Le Dormeur du Val
C’est un trou de verdure, où chante une rivière
Accrochant follement aux herbes des haillons
D’argent; où le soleil, de la montagne fière,
Luit: c’est un petit val qui mousse de rayons.
Un soldat jeune, bouche ouverte, tête nue,
Et la nuque baignant dans le frais cresson bleu,
Dort; il est étendu dans l’herbe, sous la nue,
Pâle dans son lit vert où la lumière pleut.
Les pieds dans les glaïeuls, il dort. Souriant comme
Sourirait un enfant malade, il fait un somme.
Nature, berce-le chaudement: il a froid.
Les parfums ne font pas frissonner sa narine;
Il dort dans le soleil, la main sur sa poitrine,
Tranquille. Il a deux trous rouges au côté droit.
Arthur Rimbaud 1870
English Translation – The Valley’s Sleeper
It’s a hollow of green, where a river sings
Crazily hanging its silvery rags on the foliage
Where the sun from the proud mountain
Shines: it’s a little valley, frothing with sunshine.
A young soldier sleeps, open-mouthed, bare-headed
And the nape of his neck bathing in the cool blue watercress;
He is stretched out on the grass, under the sky,
Pale in his green bed, where the light rains upon him
His feet amongst the gladioli, he sleeps. Smiling
The way a poorly child would smile; he is napping:
Nature, hold him warmly: he is cold.
Perfumes no longer make his nose quiver;
He sleeps in the sunshine, his hand on his chest,
Tranquil. He has two red holes in his right side.
This is one of two French poems I learnt at school (for the Alliance Française competition, I think). Apparently Rimbaud was only sixteen when he wrote it. It paints a lovely, peaceful picture of a young soldier sleeping – until we get to the last line and find out about the two red wounds.
As is often the case, a lot is lost in the translation (like the rhyme scheme and the fact that the word ‘trou’ is used both at the start and the end of the poem, each time with a different meaning – the hole or hollow of the valley versus the hole a bullet makes).
Arthur Rimbaud (1854 – 1891) was born in Charleville, in the Ardennes in France. He was known as a libertine and part of the “decadent movement”, producing his best known works while still in his late teens. He travelled extensively, had a scandalous love affair with Paul Verlaine (who at one point shot him in the wrist), hung around with other poets on the boulevard Saint-Michel, and indulged in absinthe and hashish. By the age of 21, he had given up writing poetry and later spent some time as a gun runner in Africa. He died from cancer at only 37.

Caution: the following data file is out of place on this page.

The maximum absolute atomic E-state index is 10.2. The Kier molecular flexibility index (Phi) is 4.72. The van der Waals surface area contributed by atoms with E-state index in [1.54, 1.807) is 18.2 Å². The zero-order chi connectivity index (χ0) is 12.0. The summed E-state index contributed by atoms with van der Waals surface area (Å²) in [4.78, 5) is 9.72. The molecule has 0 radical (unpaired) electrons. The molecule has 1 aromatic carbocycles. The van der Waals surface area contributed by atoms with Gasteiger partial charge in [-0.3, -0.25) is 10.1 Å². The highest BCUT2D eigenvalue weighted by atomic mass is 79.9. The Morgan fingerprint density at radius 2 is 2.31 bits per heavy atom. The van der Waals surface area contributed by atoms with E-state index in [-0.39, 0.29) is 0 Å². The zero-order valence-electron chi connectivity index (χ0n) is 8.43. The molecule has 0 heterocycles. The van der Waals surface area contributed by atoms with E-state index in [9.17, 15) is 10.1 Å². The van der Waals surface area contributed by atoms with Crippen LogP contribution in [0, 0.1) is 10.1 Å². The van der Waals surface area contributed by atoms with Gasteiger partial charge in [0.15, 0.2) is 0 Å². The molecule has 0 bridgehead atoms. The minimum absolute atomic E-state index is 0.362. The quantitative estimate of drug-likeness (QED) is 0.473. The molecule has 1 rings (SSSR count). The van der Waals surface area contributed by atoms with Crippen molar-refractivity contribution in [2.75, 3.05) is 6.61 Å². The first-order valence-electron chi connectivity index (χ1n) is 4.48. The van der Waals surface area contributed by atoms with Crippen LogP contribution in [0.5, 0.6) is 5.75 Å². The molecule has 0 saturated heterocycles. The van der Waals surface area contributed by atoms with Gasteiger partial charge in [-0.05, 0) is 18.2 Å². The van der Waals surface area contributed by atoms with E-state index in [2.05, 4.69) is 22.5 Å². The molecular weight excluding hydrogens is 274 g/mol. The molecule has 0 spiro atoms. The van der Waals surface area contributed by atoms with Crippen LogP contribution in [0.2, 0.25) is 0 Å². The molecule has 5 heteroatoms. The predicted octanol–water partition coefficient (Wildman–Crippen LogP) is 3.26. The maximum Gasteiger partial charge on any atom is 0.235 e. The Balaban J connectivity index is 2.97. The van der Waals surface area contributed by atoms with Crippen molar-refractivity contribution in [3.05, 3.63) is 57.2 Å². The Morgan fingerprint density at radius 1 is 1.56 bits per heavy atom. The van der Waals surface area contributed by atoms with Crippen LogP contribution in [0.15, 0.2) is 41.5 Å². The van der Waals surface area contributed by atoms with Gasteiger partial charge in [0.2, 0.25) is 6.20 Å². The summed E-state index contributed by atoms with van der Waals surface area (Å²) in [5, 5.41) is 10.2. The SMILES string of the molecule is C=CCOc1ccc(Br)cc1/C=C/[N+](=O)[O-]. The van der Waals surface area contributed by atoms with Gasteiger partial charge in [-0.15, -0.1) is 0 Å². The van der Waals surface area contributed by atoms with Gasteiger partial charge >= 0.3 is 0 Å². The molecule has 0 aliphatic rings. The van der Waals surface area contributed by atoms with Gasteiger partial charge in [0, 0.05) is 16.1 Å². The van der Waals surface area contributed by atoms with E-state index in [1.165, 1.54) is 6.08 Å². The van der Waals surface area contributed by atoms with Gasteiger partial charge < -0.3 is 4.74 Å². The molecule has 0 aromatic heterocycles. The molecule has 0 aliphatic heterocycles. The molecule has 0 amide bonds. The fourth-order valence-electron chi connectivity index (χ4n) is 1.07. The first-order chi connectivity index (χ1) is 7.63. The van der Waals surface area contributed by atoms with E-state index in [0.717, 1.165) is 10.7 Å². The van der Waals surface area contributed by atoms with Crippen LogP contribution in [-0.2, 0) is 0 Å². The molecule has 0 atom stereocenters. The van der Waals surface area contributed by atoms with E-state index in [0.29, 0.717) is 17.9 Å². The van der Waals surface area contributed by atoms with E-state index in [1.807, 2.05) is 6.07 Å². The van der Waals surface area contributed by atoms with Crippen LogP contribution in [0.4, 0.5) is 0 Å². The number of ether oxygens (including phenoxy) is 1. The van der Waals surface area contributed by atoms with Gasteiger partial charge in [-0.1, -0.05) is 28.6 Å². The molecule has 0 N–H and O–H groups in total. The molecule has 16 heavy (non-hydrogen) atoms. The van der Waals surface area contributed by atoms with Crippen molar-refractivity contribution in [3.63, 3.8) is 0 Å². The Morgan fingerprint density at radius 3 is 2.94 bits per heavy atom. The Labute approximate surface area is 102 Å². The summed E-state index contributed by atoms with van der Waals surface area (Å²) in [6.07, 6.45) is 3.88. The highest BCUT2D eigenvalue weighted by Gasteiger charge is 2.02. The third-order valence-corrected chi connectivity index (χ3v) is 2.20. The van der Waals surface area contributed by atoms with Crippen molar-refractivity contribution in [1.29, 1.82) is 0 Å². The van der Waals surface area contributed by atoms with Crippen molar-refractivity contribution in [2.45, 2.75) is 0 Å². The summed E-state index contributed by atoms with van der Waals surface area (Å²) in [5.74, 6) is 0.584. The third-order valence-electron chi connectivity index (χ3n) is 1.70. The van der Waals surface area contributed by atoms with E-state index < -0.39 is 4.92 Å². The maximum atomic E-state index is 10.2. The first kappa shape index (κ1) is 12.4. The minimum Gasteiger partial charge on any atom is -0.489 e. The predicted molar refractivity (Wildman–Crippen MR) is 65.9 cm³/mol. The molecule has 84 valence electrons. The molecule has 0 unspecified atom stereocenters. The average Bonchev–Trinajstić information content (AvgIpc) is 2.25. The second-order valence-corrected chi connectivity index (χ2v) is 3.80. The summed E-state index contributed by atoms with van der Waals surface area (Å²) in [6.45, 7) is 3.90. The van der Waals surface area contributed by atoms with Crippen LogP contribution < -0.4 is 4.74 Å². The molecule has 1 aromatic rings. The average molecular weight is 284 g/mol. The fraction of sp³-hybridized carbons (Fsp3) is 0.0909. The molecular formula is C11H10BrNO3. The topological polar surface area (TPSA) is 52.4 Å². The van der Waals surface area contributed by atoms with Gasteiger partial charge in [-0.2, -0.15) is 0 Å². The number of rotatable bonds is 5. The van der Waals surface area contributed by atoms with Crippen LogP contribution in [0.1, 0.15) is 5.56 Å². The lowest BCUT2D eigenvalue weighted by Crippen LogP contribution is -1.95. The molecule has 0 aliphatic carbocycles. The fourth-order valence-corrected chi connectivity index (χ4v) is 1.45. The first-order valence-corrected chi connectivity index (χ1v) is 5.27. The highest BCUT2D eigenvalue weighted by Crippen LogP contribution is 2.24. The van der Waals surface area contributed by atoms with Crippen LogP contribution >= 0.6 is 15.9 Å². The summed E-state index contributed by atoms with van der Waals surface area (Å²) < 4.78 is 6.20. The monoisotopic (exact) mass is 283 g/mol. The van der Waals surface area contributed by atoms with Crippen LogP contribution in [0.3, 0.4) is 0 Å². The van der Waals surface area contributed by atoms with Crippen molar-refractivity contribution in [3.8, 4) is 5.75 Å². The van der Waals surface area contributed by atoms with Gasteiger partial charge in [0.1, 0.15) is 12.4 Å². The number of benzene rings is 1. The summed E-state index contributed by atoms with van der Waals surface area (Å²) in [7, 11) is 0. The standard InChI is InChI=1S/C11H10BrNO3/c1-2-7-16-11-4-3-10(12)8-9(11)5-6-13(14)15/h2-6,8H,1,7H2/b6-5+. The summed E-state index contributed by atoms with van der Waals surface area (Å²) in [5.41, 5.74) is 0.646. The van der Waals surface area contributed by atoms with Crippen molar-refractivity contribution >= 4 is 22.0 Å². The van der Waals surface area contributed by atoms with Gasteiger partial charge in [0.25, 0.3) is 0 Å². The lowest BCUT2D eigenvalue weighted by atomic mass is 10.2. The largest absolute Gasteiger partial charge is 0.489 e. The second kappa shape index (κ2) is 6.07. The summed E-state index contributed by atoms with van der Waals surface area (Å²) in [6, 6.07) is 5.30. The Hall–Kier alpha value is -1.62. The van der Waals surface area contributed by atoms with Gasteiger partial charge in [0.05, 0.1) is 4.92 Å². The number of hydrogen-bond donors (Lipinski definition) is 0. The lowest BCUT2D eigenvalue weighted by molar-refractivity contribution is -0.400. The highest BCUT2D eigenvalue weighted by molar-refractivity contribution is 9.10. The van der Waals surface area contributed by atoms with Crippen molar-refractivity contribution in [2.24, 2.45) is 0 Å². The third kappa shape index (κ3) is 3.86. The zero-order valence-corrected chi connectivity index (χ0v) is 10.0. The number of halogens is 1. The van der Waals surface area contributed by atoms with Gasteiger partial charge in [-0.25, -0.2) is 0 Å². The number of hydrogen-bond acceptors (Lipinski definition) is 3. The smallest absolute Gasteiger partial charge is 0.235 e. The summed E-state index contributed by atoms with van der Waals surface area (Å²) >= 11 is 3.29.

Fantastic poem – I love Rimbaud. I’m awed by the translation – it’s beautifully done. Particularly like the second line.
It’s a lovely sad poem, all the more so for the age of the poet, not to mention the death so simply portrayed.
Thanks for dropping by, Kathleen and AJ. I have to confess, I’m not too familiar with his other work, but will be making an effort to seek more of it out. Kathleen, you’re very kind about the translation – I relied on remnants of schoolgirl French, recollections of what French teachers told us about the poem and checking half a dozen other translations to make sure I was on the right track.
I don’t know Rimbaud, except by name, but I enjoyed this poem.
This is by far the best translation i’ve come across so far, your version captures the lyrical nature of the original poem, congratulations 🙂
Really nice translation!
I’m not much of a Rimbaud fan -I prefer Ronsard, Verlaine and Baudelaire- exept for this poem. It is trully beautiful.
this is a realy cool poem